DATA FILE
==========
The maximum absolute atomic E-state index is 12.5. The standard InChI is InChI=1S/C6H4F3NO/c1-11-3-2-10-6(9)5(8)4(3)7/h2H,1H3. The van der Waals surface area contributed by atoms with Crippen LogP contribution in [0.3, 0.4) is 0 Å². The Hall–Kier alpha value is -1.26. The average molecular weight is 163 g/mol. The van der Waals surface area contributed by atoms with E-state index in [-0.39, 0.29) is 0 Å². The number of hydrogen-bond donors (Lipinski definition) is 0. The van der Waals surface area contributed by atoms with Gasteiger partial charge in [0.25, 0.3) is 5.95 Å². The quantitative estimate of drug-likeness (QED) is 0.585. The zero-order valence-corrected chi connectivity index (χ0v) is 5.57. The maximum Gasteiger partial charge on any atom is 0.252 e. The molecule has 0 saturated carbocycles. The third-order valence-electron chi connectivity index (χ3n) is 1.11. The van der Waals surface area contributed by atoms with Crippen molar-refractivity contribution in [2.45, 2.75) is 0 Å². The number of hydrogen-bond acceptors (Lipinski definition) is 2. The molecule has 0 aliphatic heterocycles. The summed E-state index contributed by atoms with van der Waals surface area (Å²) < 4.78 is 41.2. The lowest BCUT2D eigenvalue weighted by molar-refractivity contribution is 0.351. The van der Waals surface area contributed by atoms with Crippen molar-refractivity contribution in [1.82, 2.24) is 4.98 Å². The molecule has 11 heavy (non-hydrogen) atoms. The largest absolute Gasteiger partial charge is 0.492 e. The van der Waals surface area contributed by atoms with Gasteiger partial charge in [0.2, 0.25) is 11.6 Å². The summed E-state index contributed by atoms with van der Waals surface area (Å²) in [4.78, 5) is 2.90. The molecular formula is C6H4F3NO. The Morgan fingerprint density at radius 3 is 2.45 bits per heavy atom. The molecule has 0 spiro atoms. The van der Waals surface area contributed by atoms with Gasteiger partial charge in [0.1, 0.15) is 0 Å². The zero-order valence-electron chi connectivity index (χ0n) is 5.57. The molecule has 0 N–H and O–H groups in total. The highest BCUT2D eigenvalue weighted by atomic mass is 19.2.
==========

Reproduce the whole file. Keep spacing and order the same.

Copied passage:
The maximum absolute atomic E-state index is 12.5. The standard InChI is InChI=1S/C6H4F3NO/c1-11-3-2-10-6(9)5(8)4(3)7/h2H,1H3. The van der Waals surface area contributed by atoms with Crippen LogP contribution in [0.3, 0.4) is 0 Å². The Hall–Kier alpha value is -1.26. The average molecular weight is 163 g/mol. The van der Waals surface area contributed by atoms with E-state index in [-0.39, 0.29) is 0 Å². The number of hydrogen-bond donors (Lipinski definition) is 0. The van der Waals surface area contributed by atoms with Gasteiger partial charge in [0.25, 0.3) is 5.95 Å². The quantitative estimate of drug-likeness (QED) is 0.585. The zero-order valence-corrected chi connectivity index (χ0v) is 5.57. The maximum Gasteiger partial charge on any atom is 0.252 e. The molecule has 0 saturated carbocycles. The third-order valence-electron chi connectivity index (χ3n) is 1.11. The van der Waals surface area contributed by atoms with Crippen molar-refractivity contribution in [2.45, 2.75) is 0 Å². The number of hydrogen-bond acceptors (Lipinski definition) is 2. The molecule has 0 aliphatic heterocycles. The summed E-state index contributed by atoms with van der Waals surface area (Å²) < 4.78 is 41.2. The lowest BCUT2D eigenvalue weighted by molar-refractivity contribution is 0.351. The van der Waals surface area contributed by atoms with Crippen molar-refractivity contribution in [1.82, 2.24) is 4.98 Å². The molecule has 11 heavy (non-hydrogen) atoms. The largest absolute Gasteiger partial charge is 0.492 e. The van der Waals surface area contributed by atoms with Gasteiger partial charge in [0.2, 0.25) is 11.6 Å². The summed E-state index contributed by atoms with van der Waals surface area (Å²) in [4.78, 5) is 2.90. The molecular formula is C6H4F3NO. The Morgan fingerprint density at radius 3 is 2.45 bits per heavy atom. The molecule has 0 spiro atoms. The van der Waals surface area contributed by atoms with Gasteiger partial charge in [0.1, 0.15) is 0 Å². The zero-order valence-electron chi connectivity index (χ0n) is 5.57. The molecule has 0 N–H and O–H groups in total. The highest BCUT2D eigenvalue weighted by atomic mass is 19.2.